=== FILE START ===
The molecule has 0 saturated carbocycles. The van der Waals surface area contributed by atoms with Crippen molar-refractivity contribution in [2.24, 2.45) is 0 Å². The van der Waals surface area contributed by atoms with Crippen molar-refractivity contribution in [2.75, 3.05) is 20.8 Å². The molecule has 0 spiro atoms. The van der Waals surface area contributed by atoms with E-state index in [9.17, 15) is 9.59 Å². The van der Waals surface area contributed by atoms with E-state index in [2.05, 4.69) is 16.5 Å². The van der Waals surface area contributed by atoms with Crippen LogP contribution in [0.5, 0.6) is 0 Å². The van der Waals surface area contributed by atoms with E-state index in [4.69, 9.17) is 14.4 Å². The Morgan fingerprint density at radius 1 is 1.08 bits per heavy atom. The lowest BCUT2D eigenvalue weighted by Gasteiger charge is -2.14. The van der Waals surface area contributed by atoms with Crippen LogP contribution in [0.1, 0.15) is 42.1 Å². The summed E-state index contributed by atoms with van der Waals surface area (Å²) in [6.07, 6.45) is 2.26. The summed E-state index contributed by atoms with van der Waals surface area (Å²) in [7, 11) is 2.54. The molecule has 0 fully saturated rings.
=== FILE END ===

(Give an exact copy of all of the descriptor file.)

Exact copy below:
The molecule has 0 saturated carbocycles. The van der Waals surface area contributed by atoms with Crippen molar-refractivity contribution in [2.24, 2.45) is 0 Å². The van der Waals surface area contributed by atoms with Crippen molar-refractivity contribution in [2.75, 3.05) is 20.8 Å². The molecule has 0 spiro atoms. The van der Waals surface area contributed by atoms with E-state index in [9.17, 15) is 9.59 Å². The van der Waals surface area contributed by atoms with E-state index in [2.05, 4.69) is 16.5 Å². The van der Waals surface area contributed by atoms with Crippen LogP contribution in [0.5, 0.6) is 0 Å². The van der Waals surface area contributed by atoms with E-state index in [4.69, 9.17) is 14.4 Å². The Morgan fingerprint density at radius 1 is 1.08 bits per heavy atom. The lowest BCUT2D eigenvalue weighted by Gasteiger charge is -2.14. The van der Waals surface area contributed by atoms with Crippen LogP contribution in [0.1, 0.15) is 42.1 Å². The summed E-state index contributed by atoms with van der Waals surface area (Å²) in [6.07, 6.45) is 2.26. The summed E-state index contributed by atoms with van der Waals surface area (Å²) in [7, 11) is 2.54. The molecule has 0 fully saturated rings.